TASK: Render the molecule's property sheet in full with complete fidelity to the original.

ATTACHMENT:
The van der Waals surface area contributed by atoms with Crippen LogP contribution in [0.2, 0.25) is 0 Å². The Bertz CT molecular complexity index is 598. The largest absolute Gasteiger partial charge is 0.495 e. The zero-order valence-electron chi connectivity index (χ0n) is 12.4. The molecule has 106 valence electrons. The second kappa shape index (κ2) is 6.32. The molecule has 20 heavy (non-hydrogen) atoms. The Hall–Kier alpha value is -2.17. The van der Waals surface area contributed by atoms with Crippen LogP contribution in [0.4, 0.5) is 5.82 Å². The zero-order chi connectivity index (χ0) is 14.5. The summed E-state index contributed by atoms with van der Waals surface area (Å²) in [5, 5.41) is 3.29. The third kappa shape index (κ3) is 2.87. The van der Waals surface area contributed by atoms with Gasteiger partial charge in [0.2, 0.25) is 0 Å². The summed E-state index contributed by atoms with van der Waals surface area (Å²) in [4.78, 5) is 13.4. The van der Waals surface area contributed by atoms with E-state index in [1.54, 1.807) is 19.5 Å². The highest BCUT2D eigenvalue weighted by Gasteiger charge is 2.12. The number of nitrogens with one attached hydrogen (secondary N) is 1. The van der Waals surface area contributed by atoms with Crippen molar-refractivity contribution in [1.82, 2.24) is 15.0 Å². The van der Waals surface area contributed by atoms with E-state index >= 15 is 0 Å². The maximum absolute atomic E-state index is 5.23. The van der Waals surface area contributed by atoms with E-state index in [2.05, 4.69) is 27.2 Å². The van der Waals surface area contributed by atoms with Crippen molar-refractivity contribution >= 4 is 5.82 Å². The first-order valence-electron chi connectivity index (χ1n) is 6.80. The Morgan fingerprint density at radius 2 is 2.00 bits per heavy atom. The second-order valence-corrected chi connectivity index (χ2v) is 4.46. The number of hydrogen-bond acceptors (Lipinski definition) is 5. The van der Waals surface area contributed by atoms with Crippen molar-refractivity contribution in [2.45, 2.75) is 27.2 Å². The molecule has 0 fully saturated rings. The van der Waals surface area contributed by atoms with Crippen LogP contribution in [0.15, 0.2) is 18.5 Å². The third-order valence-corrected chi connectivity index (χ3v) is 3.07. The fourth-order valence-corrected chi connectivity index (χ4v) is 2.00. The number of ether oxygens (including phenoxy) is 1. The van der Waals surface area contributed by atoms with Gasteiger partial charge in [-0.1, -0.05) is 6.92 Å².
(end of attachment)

The van der Waals surface area contributed by atoms with Crippen LogP contribution in [0.2, 0.25) is 0 Å². The Bertz CT molecular complexity index is 598. The largest absolute Gasteiger partial charge is 0.495 e. The zero-order valence-electron chi connectivity index (χ0n) is 12.4. The molecule has 106 valence electrons. The second kappa shape index (κ2) is 6.32. The molecule has 20 heavy (non-hydrogen) atoms. The Hall–Kier alpha value is -2.17. The van der Waals surface area contributed by atoms with Crippen LogP contribution in [0.4, 0.5) is 5.82 Å². The zero-order chi connectivity index (χ0) is 14.5. The summed E-state index contributed by atoms with van der Waals surface area (Å²) in [5, 5.41) is 3.29. The third kappa shape index (κ3) is 2.87. The van der Waals surface area contributed by atoms with Gasteiger partial charge in [0.2, 0.25) is 0 Å². The summed E-state index contributed by atoms with van der Waals surface area (Å²) in [4.78, 5) is 13.4. The van der Waals surface area contributed by atoms with E-state index in [1.54, 1.807) is 19.5 Å². The highest BCUT2D eigenvalue weighted by Gasteiger charge is 2.12. The number of nitrogens with one attached hydrogen (secondary N) is 1. The van der Waals surface area contributed by atoms with Crippen molar-refractivity contribution in [1.82, 2.24) is 15.0 Å². The van der Waals surface area contributed by atoms with E-state index >= 15 is 0 Å². The maximum absolute atomic E-state index is 5.23. The van der Waals surface area contributed by atoms with E-state index in [2.05, 4.69) is 27.2 Å². The van der Waals surface area contributed by atoms with Crippen molar-refractivity contribution >= 4 is 5.82 Å². The first-order valence-electron chi connectivity index (χ1n) is 6.80. The Morgan fingerprint density at radius 2 is 2.00 bits per heavy atom. The second-order valence-corrected chi connectivity index (χ2v) is 4.46. The number of hydrogen-bond acceptors (Lipinski definition) is 5. The van der Waals surface area contributed by atoms with Crippen molar-refractivity contribution in [2.45, 2.75) is 27.2 Å². The molecule has 0 fully saturated rings. The van der Waals surface area contributed by atoms with Crippen LogP contribution in [0.15, 0.2) is 18.5 Å². The third-order valence-corrected chi connectivity index (χ3v) is 3.07. The fourth-order valence-corrected chi connectivity index (χ4v) is 2.00. The number of ether oxygens (including phenoxy) is 1. The van der Waals surface area contributed by atoms with Gasteiger partial charge in [-0.1, -0.05) is 6.92 Å².